FOREIGNERS often characterise Slovakia as one of those small countries, which still has to learn how to advertise its treasures at a time when the tourism sector hungers for substantial investments.
The new Slovak government said it recognises this challenge and will try to increase the share of tourism at the gross domestic product level in Slovakia. The team of Robert Fico included this goal in its programme for the next four years.
"To fulfil the target, the government will create conditions for invigorating this industry, it will set up rules for the development of state policy for tourism," reads the cabinet's programme.
The government wants to establish a separate "account" of tourism to quantify the real results of tourism and its contribution to GDP.
The emphasis, the government says, should be put on domestic and active foreign tourism. This means inspiring Slovaks to spend their holiday in Slovakia and attracting foreigners to come to Slovakia.
The government also promises new legislation in the tourism sector and speeding up the process of setting up new zones in protected areas.
The plans include the creation of a system of financial support for the activities of regional government, municipalities and business entities engaged in preferred sectors of tourism, such as spas, mountain tourism centres, municipal and culture tourism and country tourism. EU Structural Funds will be one of the main resources for financial assistance.
Almost all the governments formed since the establishment of independent Slovakia in 1993, declared they realised the great potential of tourism in Slovakia. However, in reality not much has been done for development of this sector.
Slovakia is still one of the least known tourist destinations and one where the quality of tourism services is not generally considered to be very high.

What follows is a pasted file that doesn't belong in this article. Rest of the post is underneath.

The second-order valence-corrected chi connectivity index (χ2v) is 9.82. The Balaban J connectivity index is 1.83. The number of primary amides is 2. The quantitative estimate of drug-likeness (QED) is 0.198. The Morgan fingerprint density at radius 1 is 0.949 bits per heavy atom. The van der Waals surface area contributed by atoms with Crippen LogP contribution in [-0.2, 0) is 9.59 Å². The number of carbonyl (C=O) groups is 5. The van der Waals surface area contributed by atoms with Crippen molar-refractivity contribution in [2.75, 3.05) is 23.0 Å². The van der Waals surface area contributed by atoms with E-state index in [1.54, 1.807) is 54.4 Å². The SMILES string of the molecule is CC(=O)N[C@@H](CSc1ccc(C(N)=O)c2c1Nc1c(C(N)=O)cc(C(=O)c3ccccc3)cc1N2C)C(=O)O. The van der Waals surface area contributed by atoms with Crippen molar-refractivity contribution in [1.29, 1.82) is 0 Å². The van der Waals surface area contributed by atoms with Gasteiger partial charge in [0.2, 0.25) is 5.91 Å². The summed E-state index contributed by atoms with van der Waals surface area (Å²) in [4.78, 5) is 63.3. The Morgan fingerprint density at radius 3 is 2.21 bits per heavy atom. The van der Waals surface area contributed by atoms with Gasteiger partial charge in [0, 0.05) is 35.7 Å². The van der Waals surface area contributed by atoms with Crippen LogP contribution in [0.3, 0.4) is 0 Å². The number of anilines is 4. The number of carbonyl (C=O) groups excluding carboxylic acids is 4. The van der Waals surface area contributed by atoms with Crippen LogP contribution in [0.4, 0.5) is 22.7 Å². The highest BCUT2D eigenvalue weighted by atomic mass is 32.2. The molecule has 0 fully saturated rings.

Slovakia spends the least amount of money to promote its tourism among the V4 countries (the Czech Republic, Hungary, Poland, and Slovakia). As a result it has the smallest revenues from active tourism (foreigners coming to Slovakia) of all of the V4.
In 2004 Slovakia spent $3 million for tourism promotion while Poland spent $9.3 million, the Czech Republic $9.5 million and Hungary $35.2 million. In that year Slovakia earned $900 million from tourism while Poland earned $5.8 billion, the Czech Republic $4.2 billion, and Hungary $4.1 billion.
Based on preliminary data from the National Bank of Slovakia (NBS) the foreign exchange revenues from active tourism in Slovakia last year amounted to Sk37.529 billion ($1.27 billion) which is a year-on-year increase of 29.1 percent. Last year, 29.4 million foreign visitors crossed Slovak borders, which is an increase of 11.3 percent over 2004.
According to Roman Weck of the Snow Paradise ski resort in Veľká Rača, Slovakia definitely needs a clearer definition of why tourists should come here.
"It needs a definition of "its sea". If tourists travel to Croatia because of its crystal sea, Slovakia also has to have a reason why tourists should come here. In winter, the attractiveness of skiing activities in Slovakia should be emphasized. In summer, we should create packages that will be interesting for tourists, mainly in the fields of municipal tourism, sightseeing, aquaparks, mountain tourism, cycle-tourism and other similar activities," Weck said.
Maroš Sýkora, spokesman of J&T Finance Group, which is engaged in the development in the High Tatras, pointed out that the history of tourism is also not very long in other countries like Austria or Croatia, that also started a relatively short time ago. However, as opposed to Slovakia these other small countries realised the importance of tourism and made efforts in this field.
"The biggest problem in Slovakia is that tourism never really became the priority of any cabinet. It was discussed very much but a definite orientation of the country toward tourism was absent."